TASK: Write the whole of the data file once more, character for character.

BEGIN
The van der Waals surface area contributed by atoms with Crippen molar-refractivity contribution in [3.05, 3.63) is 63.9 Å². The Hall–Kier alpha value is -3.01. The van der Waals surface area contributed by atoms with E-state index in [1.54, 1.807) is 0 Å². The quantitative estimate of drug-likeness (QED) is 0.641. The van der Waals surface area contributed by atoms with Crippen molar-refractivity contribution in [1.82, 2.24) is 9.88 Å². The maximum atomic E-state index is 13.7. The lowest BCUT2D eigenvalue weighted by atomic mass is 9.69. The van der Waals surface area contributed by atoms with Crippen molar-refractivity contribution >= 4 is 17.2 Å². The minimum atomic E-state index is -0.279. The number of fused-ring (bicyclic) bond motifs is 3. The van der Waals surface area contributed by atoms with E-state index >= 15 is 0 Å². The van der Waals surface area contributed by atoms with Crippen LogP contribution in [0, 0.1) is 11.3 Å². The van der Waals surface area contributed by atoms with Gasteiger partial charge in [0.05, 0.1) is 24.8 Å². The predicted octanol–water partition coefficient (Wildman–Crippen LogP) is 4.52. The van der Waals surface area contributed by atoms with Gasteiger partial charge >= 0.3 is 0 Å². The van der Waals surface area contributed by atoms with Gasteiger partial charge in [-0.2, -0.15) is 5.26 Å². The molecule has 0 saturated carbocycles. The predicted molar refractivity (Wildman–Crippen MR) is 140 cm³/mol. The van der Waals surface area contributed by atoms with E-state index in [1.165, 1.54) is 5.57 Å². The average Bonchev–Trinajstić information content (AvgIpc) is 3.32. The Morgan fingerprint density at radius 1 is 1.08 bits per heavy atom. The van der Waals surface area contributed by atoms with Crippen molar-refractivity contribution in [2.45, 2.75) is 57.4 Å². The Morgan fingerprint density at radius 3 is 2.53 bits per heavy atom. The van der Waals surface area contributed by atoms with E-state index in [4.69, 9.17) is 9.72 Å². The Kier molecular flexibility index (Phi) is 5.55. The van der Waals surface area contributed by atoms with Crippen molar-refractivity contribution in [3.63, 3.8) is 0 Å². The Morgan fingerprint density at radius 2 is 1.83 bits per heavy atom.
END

The van der Waals surface area contributed by atoms with Crippen molar-refractivity contribution in [3.05, 3.63) is 63.9 Å². The Hall–Kier alpha value is -3.01. The van der Waals surface area contributed by atoms with E-state index in [1.54, 1.807) is 0 Å². The quantitative estimate of drug-likeness (QED) is 0.641. The van der Waals surface area contributed by atoms with Crippen molar-refractivity contribution in [1.82, 2.24) is 9.88 Å². The maximum atomic E-state index is 13.7. The lowest BCUT2D eigenvalue weighted by atomic mass is 9.69. The van der Waals surface area contributed by atoms with Crippen molar-refractivity contribution >= 4 is 17.2 Å². The minimum atomic E-state index is -0.279. The number of fused-ring (bicyclic) bond motifs is 3. The van der Waals surface area contributed by atoms with E-state index >= 15 is 0 Å². The van der Waals surface area contributed by atoms with Crippen LogP contribution in [0, 0.1) is 11.3 Å². The van der Waals surface area contributed by atoms with Gasteiger partial charge in [0.05, 0.1) is 24.8 Å². The predicted octanol–water partition coefficient (Wildman–Crippen LogP) is 4.52. The van der Waals surface area contributed by atoms with Gasteiger partial charge >= 0.3 is 0 Å². The van der Waals surface area contributed by atoms with Gasteiger partial charge in [-0.2, -0.15) is 5.26 Å². The molecule has 0 saturated carbocycles. The predicted molar refractivity (Wildman–Crippen MR) is 140 cm³/mol. The van der Waals surface area contributed by atoms with E-state index in [1.165, 1.54) is 5.57 Å². The average Bonchev–Trinajstić information content (AvgIpc) is 3.32. The Morgan fingerprint density at radius 1 is 1.08 bits per heavy atom. The van der Waals surface area contributed by atoms with Crippen molar-refractivity contribution in [2.45, 2.75) is 57.4 Å². The Morgan fingerprint density at radius 3 is 2.53 bits per heavy atom. The van der Waals surface area contributed by atoms with E-state index in [4.69, 9.17) is 9.72 Å². The Kier molecular flexibility index (Phi) is 5.55. The van der Waals surface area contributed by atoms with Crippen molar-refractivity contribution in [3.63, 3.8) is 0 Å². The Morgan fingerprint density at radius 2 is 1.83 bits per heavy atom.